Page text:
That’s a great example of barely comprehensible christian whagarbl. It only makes sense if you turn your brain off and squint at it through smoked glass. First off, the skeletons in your closet were not put there by Adam and Eve – they were put there by you, or your parents, or your grandparents – and your responsibility for them depends on the degree to which you concealed them, profited by them, or were otherwise complicit. For example, if you discover late in life that your beloved father is a cannibal and has literal skeletons in the closet, your responsibility or non-responsibility depends on whether you choose to conceal or aid and abet that activity. There are a range of possibilities, at one end: you help get your father convicted and imprisoned and deal with the fallout trying to help gain justice for their victims and – at the other – you might join them in cannibalism and be guilty of the same crime (“all in the family”). The choices are yours and they have nothing whatever to do with the decisions of some fictional comic book character in the garden of eden.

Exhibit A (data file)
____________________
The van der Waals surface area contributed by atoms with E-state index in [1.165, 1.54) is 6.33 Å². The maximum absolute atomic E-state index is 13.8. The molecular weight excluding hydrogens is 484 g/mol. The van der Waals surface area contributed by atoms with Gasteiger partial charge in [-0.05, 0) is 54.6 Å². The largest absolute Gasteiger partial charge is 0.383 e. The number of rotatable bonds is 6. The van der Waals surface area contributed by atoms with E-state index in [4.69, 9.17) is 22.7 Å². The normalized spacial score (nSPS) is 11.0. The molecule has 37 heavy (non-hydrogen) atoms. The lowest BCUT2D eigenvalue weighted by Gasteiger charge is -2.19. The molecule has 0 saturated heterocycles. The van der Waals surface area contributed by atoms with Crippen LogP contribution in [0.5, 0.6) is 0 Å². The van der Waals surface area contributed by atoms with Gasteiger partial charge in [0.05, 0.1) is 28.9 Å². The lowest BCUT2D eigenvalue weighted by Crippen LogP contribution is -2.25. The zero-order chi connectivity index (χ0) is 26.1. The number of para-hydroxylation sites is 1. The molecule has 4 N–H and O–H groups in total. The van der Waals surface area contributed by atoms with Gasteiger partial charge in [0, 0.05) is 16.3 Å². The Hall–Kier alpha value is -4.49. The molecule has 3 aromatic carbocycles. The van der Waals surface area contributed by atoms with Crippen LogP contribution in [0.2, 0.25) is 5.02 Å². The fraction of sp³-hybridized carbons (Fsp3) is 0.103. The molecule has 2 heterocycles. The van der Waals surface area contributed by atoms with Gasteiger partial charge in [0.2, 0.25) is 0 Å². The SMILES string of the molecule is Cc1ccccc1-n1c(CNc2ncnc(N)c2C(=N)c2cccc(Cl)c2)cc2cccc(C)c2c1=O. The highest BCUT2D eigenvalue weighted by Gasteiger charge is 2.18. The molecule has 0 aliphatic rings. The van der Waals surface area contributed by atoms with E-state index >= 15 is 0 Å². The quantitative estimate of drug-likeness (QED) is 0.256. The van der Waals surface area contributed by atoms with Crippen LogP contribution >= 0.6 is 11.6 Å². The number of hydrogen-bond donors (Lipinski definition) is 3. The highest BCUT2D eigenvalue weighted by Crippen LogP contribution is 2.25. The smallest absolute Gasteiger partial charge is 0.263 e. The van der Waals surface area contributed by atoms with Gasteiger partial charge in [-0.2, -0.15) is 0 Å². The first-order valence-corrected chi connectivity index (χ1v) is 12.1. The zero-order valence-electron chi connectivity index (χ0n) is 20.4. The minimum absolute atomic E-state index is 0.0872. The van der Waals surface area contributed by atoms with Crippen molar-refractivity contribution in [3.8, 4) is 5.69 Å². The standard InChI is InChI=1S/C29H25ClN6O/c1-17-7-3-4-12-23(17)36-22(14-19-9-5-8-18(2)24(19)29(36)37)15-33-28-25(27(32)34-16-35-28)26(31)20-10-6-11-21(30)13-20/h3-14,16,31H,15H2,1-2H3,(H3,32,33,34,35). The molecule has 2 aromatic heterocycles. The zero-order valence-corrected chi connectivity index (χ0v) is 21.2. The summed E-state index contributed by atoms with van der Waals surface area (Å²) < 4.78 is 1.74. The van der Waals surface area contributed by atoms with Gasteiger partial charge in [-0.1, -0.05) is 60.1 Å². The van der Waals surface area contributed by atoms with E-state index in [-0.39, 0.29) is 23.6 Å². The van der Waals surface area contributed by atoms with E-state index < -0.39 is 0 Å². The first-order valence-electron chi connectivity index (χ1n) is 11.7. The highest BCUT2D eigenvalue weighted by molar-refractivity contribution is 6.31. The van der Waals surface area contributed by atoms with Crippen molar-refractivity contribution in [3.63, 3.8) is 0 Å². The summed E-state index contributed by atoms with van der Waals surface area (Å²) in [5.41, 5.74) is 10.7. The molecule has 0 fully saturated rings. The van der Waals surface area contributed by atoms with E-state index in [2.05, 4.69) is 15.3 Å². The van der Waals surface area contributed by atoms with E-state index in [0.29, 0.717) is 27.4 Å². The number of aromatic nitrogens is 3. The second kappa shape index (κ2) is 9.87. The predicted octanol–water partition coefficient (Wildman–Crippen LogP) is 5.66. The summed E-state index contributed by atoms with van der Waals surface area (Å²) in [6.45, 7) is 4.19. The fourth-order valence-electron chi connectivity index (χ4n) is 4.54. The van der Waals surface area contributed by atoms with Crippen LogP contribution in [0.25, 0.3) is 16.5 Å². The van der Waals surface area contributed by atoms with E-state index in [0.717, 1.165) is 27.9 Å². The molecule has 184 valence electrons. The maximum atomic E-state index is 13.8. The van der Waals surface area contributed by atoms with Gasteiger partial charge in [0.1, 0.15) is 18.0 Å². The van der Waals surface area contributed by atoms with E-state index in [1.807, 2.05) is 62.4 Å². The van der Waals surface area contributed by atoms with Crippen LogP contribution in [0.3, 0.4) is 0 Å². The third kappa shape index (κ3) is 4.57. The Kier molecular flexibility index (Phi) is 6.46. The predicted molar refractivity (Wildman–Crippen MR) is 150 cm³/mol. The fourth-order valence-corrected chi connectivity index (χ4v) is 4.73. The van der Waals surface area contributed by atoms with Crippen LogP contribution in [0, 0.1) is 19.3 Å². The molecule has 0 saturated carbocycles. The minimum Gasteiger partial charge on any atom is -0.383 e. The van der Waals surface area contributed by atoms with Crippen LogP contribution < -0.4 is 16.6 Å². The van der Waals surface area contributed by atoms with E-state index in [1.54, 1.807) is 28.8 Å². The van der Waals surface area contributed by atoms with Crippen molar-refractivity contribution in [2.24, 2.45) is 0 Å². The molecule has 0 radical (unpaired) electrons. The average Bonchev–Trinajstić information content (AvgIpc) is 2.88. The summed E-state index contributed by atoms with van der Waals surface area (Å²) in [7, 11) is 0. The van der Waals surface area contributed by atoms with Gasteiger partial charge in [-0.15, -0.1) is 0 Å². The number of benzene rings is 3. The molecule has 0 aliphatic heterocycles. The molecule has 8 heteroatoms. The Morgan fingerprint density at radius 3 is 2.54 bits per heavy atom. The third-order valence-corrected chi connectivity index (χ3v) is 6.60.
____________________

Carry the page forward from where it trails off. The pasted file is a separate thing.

Yet, christians today teach their children this pernicious, immoral, bullshit. There is simply no way to excuse it, and no way to duck the fact that it’s some seriously nasty garbage that no decent person would teach a child.
The New York Times – From Noah’s Curse to Slavery’s Rationale [nyt]